There’s a Saturday morning cartoon from my childhood in which the characters chant:
“Deja vu, the sensation you are doing something you’ve done before. Deja vu, the sensation you are doing something you’ve done before. Deja vu, the sensation you are doing something you’ve done before.”
I haven’t given deja vu much thought since watching that cartoon, not until a few months ago when I started having a disturbing sort of deja vu, a kind of deja vu that felt more like psychosis than it did the run-of-the-mill deja vu I’d experienced my entire life.
According to my psychiatrist, frequent deja vu isn’t uncommon for people with mental illness. I don’t know if it’s something that’s just developed or if it’s just that I’m healthy enough that I can now address it properly. For the first several years of my illness, it was everything I could do to just stay alive and make it to the next day, so something like deja vu was pretty low on the priority list.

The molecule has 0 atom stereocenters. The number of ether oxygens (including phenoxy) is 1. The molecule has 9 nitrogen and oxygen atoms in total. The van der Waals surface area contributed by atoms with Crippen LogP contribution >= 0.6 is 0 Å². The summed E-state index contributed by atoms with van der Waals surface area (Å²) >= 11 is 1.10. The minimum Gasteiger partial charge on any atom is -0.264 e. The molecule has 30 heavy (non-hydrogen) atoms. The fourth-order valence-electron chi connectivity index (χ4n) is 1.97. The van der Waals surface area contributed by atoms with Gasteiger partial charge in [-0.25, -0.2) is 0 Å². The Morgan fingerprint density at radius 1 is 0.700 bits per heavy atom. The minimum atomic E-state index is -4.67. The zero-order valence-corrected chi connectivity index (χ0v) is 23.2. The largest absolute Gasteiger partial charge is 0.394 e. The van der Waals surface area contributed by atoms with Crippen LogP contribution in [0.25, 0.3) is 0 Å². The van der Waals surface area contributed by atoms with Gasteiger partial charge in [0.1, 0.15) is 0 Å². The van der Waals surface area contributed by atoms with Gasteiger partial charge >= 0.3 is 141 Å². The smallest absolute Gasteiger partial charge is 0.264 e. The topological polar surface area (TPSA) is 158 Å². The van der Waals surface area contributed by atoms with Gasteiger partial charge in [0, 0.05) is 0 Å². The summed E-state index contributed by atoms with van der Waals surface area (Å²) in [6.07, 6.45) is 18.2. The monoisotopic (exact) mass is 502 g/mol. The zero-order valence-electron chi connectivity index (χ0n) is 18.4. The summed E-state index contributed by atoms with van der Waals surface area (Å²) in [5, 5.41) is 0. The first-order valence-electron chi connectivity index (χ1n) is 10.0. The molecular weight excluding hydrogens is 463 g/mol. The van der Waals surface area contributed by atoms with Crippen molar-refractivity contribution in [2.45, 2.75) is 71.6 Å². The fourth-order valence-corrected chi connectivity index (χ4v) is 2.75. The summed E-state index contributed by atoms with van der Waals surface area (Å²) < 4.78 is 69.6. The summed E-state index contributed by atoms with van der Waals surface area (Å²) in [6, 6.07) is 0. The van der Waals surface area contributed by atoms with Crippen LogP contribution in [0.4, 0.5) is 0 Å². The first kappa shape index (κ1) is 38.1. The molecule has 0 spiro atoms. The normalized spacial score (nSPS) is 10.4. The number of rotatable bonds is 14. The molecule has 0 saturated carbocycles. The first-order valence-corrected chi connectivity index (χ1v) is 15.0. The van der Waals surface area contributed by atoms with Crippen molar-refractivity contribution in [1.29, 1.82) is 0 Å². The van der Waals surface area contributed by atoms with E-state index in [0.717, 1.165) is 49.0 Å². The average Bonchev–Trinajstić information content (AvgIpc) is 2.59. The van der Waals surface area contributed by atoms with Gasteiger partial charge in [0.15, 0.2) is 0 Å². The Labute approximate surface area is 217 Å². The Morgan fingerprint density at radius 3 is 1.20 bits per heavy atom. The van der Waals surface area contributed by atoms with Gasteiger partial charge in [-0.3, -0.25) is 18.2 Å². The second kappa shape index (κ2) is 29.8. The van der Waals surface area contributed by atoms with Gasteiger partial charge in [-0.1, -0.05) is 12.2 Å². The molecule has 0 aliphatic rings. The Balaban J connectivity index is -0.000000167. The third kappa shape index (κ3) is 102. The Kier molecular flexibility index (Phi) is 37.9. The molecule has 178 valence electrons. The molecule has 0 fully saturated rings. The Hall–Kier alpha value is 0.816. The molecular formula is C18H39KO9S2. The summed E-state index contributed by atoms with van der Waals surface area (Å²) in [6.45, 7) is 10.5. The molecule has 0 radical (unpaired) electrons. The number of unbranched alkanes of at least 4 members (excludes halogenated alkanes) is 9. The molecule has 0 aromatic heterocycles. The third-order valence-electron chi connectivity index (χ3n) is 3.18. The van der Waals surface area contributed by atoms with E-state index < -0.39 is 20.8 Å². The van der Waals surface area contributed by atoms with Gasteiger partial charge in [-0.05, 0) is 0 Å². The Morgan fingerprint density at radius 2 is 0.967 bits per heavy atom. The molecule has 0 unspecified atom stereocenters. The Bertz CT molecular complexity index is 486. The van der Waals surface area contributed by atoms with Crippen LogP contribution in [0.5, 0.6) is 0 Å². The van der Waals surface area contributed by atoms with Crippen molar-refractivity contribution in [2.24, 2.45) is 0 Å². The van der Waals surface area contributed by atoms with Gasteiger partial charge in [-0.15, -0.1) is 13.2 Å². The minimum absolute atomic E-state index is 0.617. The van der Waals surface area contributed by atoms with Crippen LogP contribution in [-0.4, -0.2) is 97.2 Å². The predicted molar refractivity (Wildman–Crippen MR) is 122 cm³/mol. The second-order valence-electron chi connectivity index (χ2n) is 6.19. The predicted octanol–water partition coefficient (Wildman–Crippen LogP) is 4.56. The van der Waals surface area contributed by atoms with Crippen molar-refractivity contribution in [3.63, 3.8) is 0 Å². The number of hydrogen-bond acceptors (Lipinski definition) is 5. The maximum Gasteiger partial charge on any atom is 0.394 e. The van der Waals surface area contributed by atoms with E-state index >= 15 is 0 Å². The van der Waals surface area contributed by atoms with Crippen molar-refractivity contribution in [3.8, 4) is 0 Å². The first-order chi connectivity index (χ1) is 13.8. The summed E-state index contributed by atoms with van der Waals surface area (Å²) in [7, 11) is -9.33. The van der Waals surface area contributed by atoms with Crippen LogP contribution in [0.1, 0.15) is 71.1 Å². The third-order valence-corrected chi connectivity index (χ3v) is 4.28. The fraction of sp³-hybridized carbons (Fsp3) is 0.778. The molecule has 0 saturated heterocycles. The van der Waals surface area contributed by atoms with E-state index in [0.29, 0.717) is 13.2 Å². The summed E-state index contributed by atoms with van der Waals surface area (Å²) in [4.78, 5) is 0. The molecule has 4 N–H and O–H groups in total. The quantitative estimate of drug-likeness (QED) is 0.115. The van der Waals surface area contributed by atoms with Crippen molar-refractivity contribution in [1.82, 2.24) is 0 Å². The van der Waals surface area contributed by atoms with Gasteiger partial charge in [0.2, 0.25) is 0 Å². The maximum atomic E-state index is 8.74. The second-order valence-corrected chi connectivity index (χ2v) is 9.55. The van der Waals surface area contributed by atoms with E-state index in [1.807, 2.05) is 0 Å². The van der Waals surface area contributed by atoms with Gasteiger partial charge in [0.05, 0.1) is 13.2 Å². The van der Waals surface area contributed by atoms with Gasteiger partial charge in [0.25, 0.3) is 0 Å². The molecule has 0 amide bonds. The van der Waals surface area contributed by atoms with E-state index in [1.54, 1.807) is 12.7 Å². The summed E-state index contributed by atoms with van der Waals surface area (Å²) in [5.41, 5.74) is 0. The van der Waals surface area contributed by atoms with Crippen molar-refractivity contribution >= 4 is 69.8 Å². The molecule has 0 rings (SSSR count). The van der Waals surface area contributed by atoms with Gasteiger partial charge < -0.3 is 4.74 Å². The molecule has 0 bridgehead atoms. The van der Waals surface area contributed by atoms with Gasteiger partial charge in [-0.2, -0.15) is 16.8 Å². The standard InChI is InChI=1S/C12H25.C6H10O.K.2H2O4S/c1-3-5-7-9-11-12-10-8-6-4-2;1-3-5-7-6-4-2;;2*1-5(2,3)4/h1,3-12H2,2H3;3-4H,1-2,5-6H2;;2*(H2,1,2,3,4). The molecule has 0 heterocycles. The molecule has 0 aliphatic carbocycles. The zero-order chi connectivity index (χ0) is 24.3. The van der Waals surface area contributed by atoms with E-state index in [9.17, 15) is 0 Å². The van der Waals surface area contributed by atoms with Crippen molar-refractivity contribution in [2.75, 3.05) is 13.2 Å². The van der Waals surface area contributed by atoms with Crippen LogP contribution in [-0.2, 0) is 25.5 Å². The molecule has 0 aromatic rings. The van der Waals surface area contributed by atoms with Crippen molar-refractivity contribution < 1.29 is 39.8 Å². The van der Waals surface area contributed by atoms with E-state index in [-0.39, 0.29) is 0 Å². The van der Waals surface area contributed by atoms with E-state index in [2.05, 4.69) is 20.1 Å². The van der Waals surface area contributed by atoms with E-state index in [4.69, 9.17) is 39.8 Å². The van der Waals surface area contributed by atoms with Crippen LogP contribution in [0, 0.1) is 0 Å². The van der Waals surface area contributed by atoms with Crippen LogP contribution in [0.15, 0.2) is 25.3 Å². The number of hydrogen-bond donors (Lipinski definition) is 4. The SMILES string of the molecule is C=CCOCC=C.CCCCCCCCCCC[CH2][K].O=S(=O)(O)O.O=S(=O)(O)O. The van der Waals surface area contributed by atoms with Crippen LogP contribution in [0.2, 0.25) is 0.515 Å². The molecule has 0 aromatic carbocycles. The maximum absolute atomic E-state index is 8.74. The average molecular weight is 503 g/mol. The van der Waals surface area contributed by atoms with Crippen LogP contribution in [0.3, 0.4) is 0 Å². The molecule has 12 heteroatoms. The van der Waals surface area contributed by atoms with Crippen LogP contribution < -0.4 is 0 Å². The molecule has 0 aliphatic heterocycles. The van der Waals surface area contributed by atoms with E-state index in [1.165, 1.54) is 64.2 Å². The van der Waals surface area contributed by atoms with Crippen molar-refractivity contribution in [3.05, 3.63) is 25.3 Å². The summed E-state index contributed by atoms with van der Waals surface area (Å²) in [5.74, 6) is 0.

Technically, deja vu is when we’re given new information in a familiar setting – something brand new but familiar enough that we think we’ve seen it before. And that jolt of familiarity is enough to give us the sensation we are doing something we’ve done before. It leads me to think that I’m some kind of handicapped future-telling-savant as I crane my neck trying to predict the future. And that’s where it starts to become a problem – when I think that I can predict the future but meet disappointment and failure at every step.